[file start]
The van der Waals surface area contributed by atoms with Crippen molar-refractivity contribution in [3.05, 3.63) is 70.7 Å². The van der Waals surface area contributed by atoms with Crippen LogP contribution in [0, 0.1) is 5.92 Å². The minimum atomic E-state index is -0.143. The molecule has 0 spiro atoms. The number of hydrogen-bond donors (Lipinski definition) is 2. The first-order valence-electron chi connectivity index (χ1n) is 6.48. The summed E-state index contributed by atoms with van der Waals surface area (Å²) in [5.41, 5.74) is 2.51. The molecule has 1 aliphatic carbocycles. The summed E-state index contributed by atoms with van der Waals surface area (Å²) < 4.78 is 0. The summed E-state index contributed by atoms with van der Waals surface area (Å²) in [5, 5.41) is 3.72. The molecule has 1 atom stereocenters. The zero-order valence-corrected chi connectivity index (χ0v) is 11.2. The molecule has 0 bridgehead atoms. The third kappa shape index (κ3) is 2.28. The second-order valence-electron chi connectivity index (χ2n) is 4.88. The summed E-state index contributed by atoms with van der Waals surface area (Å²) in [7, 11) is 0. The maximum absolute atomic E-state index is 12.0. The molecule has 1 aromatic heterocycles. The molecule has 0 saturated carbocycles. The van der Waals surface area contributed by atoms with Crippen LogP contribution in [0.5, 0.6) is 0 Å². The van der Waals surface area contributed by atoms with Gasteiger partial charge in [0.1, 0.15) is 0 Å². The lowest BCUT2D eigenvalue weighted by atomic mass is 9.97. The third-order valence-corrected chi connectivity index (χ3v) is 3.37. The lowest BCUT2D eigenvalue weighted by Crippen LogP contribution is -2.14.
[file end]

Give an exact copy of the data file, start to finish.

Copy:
The van der Waals surface area contributed by atoms with Crippen molar-refractivity contribution in [3.05, 3.63) is 70.7 Å². The van der Waals surface area contributed by atoms with Crippen LogP contribution in [0, 0.1) is 5.92 Å². The minimum atomic E-state index is -0.143. The molecule has 0 spiro atoms. The number of hydrogen-bond donors (Lipinski definition) is 2. The first-order valence-electron chi connectivity index (χ1n) is 6.48. The summed E-state index contributed by atoms with van der Waals surface area (Å²) in [5.41, 5.74) is 2.51. The molecule has 1 aliphatic carbocycles. The summed E-state index contributed by atoms with van der Waals surface area (Å²) < 4.78 is 0. The summed E-state index contributed by atoms with van der Waals surface area (Å²) in [5, 5.41) is 3.72. The molecule has 1 atom stereocenters. The zero-order valence-corrected chi connectivity index (χ0v) is 11.2. The molecule has 0 bridgehead atoms. The third kappa shape index (κ3) is 2.28. The second-order valence-electron chi connectivity index (χ2n) is 4.88. The summed E-state index contributed by atoms with van der Waals surface area (Å²) in [7, 11) is 0. The maximum absolute atomic E-state index is 12.0. The molecule has 1 aromatic heterocycles. The molecule has 0 saturated carbocycles. The van der Waals surface area contributed by atoms with Crippen LogP contribution in [0.5, 0.6) is 0 Å². The van der Waals surface area contributed by atoms with Gasteiger partial charge in [0.1, 0.15) is 0 Å². The lowest BCUT2D eigenvalue weighted by atomic mass is 9.97. The third-order valence-corrected chi connectivity index (χ3v) is 3.37. The lowest BCUT2D eigenvalue weighted by Crippen LogP contribution is -2.14.